Perplexing Phenomena The frequency selectivity of the basilar membrane is approximately 1/3 octave (~25% or 4 semitones), but musicians routinely hear pitch differences of a quarter of a semitone (~1.5%). Clearly there are additional frequency selective mechanisms in the human ear. the fundamentals of musical instruments common in Western music lie between 60Hz in addition to 800Hz, as do the fundamentals of human voices. But the sensitivity of human hearing is greatest between 500Hz in addition to 4000Hz, as can be seen from the IEC equal loudness curves. Blue: 80dB SPL ISO equal loudness curve. Red: 60dB equal loudness curve The peak sensitivity of the ear lies at about 3kHz. Why Is it possible that important in as long as mation lies in this frequency range More Perplexing Phenomena Analysis of frequencies above 2kHz would seem to be hindered by the maximum nerve firing rate of about 1kHz. Why has evolution placed such emphasis on a frequency range that is difficult to analyze directly A typical basilar membrane filter above 2kHz has three or more harmonics from each instrument within its b in addition to width How can we possibly separate them How is it possible that in a good hall we can routinely detect the azimuth, pitch, in addition to timbre of three or more sound sources (musicians) at the same time Even in a concert where a string quartet subtends an angle of +-5 degrees or less! (The ITDs in addition to ILDs are miniscule ) Why do some concert halls prevent you from hearing several musical lines at once And what can be done about it The hair cells in the basilar membrane respond mainly to negative pressure – they approximate half-wave rectifiers, which are strongly non-linear devices. How can we claim to hear distortion at levels below 0.1% Why do many creatures – certainly all mammals – communicate with sounds that have a defined pitch Is it possible that pitched sounds have special importance to the separation in addition to analysis of sound Answers Answers become clear with two basic realizations: 1.The phase relationships of harmonics from a complex tone contain more in as long as mation about the sound source than the fundamentals. 2. And these phase relationships are scrambled by early reflections. For example: my speaking voice has a fundamental of 125Hz. The sound is created by pulses of air when the vocal chords open. Which means that exactly once in a fundamental period all the harmonics are in phase. A typical basilar membrane filter at 2000Hz contains at least 4 of these harmonics. The pressure on the membrane is a maximum when these harmonics are in phase, in addition to reduces as they drift out of phase. The result is a strong amplitude modulation in that b in addition to at the fundamental frequency of the source. When this strong modulation is absent, or noise-like, the sound is perceived as distant.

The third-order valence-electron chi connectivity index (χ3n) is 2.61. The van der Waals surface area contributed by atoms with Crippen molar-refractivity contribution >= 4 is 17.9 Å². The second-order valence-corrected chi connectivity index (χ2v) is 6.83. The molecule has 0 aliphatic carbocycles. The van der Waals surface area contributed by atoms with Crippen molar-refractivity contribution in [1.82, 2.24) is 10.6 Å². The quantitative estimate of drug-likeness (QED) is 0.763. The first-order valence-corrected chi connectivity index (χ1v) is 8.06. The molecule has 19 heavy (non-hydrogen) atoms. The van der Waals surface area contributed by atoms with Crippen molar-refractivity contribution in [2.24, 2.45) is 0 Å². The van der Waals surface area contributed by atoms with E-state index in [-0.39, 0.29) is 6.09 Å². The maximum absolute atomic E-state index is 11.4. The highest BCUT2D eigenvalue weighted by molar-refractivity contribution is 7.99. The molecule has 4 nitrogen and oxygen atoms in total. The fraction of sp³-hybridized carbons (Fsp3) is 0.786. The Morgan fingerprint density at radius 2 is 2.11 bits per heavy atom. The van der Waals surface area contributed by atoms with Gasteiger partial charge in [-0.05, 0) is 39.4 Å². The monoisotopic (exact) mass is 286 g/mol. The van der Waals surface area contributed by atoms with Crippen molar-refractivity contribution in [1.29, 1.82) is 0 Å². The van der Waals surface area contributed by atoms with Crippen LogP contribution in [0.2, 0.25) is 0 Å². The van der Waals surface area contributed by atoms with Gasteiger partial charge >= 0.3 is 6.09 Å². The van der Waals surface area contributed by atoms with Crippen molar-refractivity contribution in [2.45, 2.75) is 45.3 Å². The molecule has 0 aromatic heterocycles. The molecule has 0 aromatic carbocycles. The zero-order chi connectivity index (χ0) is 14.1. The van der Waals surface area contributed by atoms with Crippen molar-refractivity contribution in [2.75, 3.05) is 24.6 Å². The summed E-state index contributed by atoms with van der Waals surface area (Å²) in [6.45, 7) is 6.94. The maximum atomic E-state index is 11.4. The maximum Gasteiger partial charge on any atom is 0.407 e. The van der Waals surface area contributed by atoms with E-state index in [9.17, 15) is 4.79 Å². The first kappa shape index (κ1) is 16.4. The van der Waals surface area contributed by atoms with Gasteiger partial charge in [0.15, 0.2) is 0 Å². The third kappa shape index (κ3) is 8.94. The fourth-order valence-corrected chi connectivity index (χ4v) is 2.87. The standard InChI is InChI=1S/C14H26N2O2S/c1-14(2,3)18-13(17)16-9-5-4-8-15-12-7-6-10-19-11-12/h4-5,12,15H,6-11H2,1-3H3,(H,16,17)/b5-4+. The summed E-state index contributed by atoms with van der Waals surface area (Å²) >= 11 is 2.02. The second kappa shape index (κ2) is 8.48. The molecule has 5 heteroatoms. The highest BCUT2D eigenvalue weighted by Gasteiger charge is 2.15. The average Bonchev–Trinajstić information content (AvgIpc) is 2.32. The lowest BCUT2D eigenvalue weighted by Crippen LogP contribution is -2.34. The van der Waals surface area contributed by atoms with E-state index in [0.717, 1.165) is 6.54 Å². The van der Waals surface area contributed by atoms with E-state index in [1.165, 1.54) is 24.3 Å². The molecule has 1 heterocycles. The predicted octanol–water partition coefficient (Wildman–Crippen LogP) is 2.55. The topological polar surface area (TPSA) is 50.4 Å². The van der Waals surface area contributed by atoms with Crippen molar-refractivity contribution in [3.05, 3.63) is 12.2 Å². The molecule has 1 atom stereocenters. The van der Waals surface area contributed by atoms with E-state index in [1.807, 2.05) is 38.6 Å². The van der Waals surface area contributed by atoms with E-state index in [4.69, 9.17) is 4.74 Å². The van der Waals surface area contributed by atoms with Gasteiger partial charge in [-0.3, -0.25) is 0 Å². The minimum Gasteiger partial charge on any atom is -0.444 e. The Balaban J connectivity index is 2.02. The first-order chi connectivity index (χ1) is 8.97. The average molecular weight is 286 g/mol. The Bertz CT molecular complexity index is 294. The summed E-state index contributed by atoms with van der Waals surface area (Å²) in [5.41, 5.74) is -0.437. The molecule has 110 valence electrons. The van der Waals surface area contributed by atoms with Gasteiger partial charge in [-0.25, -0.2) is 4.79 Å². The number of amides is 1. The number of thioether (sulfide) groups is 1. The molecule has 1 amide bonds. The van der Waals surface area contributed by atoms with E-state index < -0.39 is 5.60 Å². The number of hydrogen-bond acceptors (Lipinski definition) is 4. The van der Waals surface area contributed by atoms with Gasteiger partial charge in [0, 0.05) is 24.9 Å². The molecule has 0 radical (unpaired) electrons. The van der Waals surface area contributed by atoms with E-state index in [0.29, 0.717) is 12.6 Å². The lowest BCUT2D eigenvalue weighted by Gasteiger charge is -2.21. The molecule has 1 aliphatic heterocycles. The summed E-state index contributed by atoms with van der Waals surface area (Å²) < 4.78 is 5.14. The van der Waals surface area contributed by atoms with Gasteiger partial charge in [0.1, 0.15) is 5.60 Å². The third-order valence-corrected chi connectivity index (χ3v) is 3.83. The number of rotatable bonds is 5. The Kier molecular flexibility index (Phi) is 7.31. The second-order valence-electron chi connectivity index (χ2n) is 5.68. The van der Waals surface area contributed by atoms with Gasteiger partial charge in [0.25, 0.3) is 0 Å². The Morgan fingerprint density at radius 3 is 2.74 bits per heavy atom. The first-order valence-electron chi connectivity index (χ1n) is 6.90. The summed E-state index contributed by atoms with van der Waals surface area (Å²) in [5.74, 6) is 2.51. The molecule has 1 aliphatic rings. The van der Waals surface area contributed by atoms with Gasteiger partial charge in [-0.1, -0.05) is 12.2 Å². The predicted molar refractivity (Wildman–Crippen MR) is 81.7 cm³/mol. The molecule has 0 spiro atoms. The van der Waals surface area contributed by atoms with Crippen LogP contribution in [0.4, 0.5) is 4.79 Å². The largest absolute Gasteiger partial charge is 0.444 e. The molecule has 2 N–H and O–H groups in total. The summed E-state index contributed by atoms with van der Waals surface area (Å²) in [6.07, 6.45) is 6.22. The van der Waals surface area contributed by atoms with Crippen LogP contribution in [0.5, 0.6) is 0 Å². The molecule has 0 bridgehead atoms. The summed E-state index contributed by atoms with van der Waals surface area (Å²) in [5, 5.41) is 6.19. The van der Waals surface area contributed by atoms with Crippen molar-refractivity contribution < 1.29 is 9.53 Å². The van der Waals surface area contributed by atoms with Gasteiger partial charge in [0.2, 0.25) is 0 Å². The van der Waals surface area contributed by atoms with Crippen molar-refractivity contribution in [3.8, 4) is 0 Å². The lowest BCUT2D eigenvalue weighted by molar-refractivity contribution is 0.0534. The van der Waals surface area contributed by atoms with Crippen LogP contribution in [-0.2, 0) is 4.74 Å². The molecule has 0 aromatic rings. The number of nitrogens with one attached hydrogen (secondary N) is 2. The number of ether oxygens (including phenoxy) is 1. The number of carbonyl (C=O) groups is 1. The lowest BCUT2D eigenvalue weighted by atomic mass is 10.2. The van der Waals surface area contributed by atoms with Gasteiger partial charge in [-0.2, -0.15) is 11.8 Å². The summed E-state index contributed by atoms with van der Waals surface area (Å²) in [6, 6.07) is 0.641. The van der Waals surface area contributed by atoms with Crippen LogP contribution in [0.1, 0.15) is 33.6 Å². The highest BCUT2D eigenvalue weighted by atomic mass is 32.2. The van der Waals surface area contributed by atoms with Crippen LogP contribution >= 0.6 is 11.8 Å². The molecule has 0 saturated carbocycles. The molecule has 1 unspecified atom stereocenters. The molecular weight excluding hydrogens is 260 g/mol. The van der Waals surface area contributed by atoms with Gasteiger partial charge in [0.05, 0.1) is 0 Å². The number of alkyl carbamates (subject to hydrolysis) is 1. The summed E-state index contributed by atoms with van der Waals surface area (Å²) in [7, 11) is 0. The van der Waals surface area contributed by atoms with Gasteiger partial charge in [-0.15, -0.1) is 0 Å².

Basilar motion at 1600 in addition to 2000Hz Top trace: A segment of the motion of the basilar membrane at 1600Hz when excited by the word “two” Bottom trace: The motion of a 2000Hz portion of the membrane with the same excitation. The modulation is different because there are more harmonics in this b in addition to . In both b in addition to s there is strong amplitude modulation of the carrier, in addition to the modulation is largely synchronous. When we listen to these signals the fundamental is easily heard In this example the phases have been garbled Nerve firing rates Nerve cells act like an AM radio detector, which recovers the frequency in addition to amplitude of the modulation, while filtering away the frequency of the carrier. This picture shows the amplitude envelope of the previous picture, plotted in dB. It represents the rate of nerve firings from each b in addition to . The rate varies over a sound pressure range of 20dB. Like the detectors in AM radios, the hair cells (probably) include AGC (automatic gain control) – with about a 10ms time constant. The response over short times is linear, but appears logarithmic over longer periods. AM Radio AM radio consists of a carrier at a fixed high frequency that has been linearly modulated by low frequency signals. An AM receiver half-wave rectifies the carrier, in addition to filters out the high frequency components. What remains is the recovered low frequency signals. So an AM radio receiver uses a strongly non-linear device to recover a linear signal. But the rectification process can be viewed as a kind of sampling – it also produces aliases of the modulation. In the case of an AM radio the aliases are at very high frequencies, in addition to can be easily filtered away. In the basilar membrane the carrier is close to the frequencies of the modulation – in addition to the aliases can be problematic.